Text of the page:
Probability laboratory at Bath



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The research of the Probability Laboratory at Bath (Prob-L@B) spans the whole of modern probability, including models motivated by questions from other areas of mathematics as well as physics, biology, finance and other applied fields. We strongly encourage anyone interested in finding out more to investigate the webpages of the members of the Laboratory. Below is a brief introduction to some of the themes and objects that we study. The latest Prob-L@B three-year review is available to download here.

Brownian motion

Brownian motion

Random movement, observed by Brown as he watched pollen grains moving in water. Brownian motion is one of the objects at the very centre of probability theory.

Random graphs and networks

A random geometric graph

The world-wide web is just one modern example of the enormous networks that we encounter in our everyday lives.

Self-organized criticality

Circular limit shape in the Activated Random Walks model

Many phenomena in nature, such as earthquakes or avalanches, show mathematical order despite their chaotic nature. Self-organized criticality explains why this remarkable incongruity is, in many cases, inevitable.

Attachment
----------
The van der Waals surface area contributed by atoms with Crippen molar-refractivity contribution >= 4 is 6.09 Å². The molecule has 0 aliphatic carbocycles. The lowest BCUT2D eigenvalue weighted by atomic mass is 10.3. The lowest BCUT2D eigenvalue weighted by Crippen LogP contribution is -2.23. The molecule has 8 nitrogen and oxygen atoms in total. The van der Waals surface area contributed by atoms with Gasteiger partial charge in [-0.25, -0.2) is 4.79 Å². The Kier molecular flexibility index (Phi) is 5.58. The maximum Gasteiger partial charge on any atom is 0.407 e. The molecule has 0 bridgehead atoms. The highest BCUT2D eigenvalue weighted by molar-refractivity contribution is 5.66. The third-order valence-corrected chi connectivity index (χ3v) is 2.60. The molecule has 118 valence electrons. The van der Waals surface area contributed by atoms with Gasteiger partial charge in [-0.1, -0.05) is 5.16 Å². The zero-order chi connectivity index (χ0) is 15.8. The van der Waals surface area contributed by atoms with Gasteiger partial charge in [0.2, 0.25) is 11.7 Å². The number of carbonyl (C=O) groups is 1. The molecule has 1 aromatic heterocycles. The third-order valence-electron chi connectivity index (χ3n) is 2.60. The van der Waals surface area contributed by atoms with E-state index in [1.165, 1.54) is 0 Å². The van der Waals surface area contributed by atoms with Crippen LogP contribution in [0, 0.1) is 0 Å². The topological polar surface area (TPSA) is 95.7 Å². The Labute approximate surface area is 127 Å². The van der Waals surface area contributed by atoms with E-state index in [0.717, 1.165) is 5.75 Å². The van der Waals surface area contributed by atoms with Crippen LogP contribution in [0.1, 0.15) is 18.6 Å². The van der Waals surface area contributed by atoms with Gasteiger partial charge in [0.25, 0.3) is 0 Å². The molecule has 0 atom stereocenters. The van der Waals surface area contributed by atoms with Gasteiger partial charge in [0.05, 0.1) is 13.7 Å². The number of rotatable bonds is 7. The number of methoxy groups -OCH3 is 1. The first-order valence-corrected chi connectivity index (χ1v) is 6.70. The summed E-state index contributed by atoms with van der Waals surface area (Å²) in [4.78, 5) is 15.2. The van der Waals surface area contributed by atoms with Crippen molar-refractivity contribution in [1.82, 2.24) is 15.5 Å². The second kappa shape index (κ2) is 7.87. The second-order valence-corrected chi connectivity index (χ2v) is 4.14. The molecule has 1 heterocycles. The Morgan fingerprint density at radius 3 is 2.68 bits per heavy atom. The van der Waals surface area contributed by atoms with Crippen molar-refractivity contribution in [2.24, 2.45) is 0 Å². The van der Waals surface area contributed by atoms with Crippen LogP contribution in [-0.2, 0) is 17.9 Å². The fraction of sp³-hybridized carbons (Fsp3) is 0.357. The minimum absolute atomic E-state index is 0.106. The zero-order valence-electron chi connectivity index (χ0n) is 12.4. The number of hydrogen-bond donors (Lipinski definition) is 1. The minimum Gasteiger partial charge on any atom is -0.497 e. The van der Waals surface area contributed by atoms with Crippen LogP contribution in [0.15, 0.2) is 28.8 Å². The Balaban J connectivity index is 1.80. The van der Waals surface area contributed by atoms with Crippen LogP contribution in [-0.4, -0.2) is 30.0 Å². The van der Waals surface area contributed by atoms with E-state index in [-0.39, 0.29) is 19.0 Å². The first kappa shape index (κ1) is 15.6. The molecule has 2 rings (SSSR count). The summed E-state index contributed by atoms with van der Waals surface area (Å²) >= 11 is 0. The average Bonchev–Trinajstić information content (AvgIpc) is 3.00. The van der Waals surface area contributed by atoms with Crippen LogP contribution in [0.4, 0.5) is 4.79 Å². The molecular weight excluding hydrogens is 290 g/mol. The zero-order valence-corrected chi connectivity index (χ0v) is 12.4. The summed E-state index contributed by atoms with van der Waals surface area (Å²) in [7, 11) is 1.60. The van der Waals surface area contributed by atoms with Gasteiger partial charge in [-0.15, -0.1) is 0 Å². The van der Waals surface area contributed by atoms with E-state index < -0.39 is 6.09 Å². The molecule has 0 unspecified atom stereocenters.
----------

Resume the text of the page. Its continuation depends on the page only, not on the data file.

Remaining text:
Interacting particle systems

An interacting particle system

Who will you vote for? Your decision is probably affected by the opinions of the people around you. In a similar way, many natural phenomena involve systems of particles that interact in complex ways.

Path discontinuous processes

Some Levy processes

Path discontinuous stochastic processes describe microscopic movements that may jump suddenly from one location to another.

Mathematical finance

Graph from mathematical finance

Understanding financial markets, including how to price assets and hedge risk, is important for everyone from supermarkets to government officials.

Branching structures

A branching process

Used to model family trees, computer algorithms and spread of disease, branching processes are vital to many areas of probability.


Percolation clusters

Imagine water seeping through the rock beneath your feet, or coffee through a filter: percolation describes this process, and holds an enduring fascination for probabilists.

Combinatorial probability

An Erdos-Renyi graph

Counting and understanding structures with particular properties has many applications, especially to computer science.

Monte Carlo simulation

The output of an MCMC algorithm

Monte Carlo algorithms are designed to solve deterministic problems using randomness. They are used everywhere, from nuclear physics to aerospace engineering.